Last night Jeremiah and I decided to go to the movies... BUT it wasn't just any movie theatre, it was a Movie Tavern. The seats were SO comfortable, with small, moveable tables attached to each arm, and the experience alone--movie aside--was quite memorable. And that's not the blue margarita talking :)
On a more serious note, however, we went to the theatre to catch the latest blockbuster film, Snow White and the Huntsman. After seeing the preview for the film, I felt its inclusion of Charlize Theron made it a must see for me. Kristen Stewart, on the other hand, I was not too thrilled about, but I decided to suck it up and give her a chance. As a first for The Bearded Scribe (and, I admit, for me), I've decided to do a Movie Spotlight on the film.
WARNING: Review contains some spoilers.Plot Summary.
The movie's first scene sets the mood for the entire film: its colors not too vivid, save the stark white snow, the blood-red rose, and the rich black of the marcescent stem upon which it lingered. We are introduced to the Queen, who sends out a spoken hope to whatever forces there may be, wishing for a daughter with the same fairness and strength as that solitary rose.
The movie is, unfortunately, paced rather quickly after this. It rushes through Snow White's birth, her adolescence wherein her mother dies, her father's second marriage to Ravenna (about whom we, if we weren't already familiar with the story, would know very little), and her father's betrayal and murder. Ravenna (Charlize Theron) is now Queen, and Snow White (Kristen Stewart) is locked in a lofty prison within a tower of the castle. Ravenna is old, and in order to maintain her youthful appearance, she must consume the youth of others (a less-than-impressive scene reveals this). The only one who is capable of Ravenna's destruction is one who is fairer than she (hence her incessant need to ask this very question of her beloved mirror); if she were to consume said person's heart, she would live and stay beautiful forever, no longer needing to drain the youth from others.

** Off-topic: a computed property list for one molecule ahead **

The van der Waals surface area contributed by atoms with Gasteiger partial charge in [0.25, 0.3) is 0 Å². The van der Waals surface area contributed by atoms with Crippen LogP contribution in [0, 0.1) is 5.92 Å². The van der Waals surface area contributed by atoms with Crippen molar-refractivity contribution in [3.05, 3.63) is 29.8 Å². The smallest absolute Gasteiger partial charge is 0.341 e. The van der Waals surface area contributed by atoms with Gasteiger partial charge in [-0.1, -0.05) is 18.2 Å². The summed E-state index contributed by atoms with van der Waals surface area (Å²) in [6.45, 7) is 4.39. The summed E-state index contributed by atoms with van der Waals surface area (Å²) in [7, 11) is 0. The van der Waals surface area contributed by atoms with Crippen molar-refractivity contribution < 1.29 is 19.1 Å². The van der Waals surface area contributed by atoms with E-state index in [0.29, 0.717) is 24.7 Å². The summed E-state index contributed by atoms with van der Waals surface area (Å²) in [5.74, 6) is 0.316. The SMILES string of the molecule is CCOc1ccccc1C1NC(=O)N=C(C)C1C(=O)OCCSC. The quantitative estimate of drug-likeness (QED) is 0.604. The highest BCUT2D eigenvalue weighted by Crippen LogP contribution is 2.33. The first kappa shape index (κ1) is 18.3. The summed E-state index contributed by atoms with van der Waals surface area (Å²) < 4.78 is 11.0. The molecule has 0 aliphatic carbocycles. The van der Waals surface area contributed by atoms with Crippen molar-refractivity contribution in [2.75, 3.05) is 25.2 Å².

Cue Snow White, whom the mirror reveals as being fairer than Ravenna now that she has come of age. Learning this, Ravenna requests her brother to fetch Snow White from her tower prison so that she may eat her heart. Snow White manages to escape, of course. When she is pursued by Ravenna's men, she manages to elude them once more by fleeing into the Dark Forest.
The Huntsman (Chris Hemsworth) is introduced to us a drunkard who is grieving the loss of his wife--one who cannot even win a tavern brawl, yet the Queen has sought him to fetch Snow White from the Dark Forest. He locates Snow White rather quickly (too quick, if you ask me!), and after Snow White pleads with him to help her escape the clutches of Ravenna, he agrees, but not before the rest of the Queen's men catch up to the two of them. They must then outrun the Queen's men through the Dark Forest.
It is in the Dark Forest that Snow White meets the Seven Dwarves--thankfully named something other than the Disney knockoff. The Dwarves lead Snow White and the Huntsman into a place called Sanctuary, where the faeries live, but it turns out to be anything but when they are tracked down by the Queen's men. They manage to escape yet again, this time due to the excellent bowmanship of William (Sam Claflin), the Duke's son and a childhood companion of Snow White. He has purposefully disguised himself as one of the Queen's men. (Can we say love triangle? Surely not with Kristen Stewart in the film!)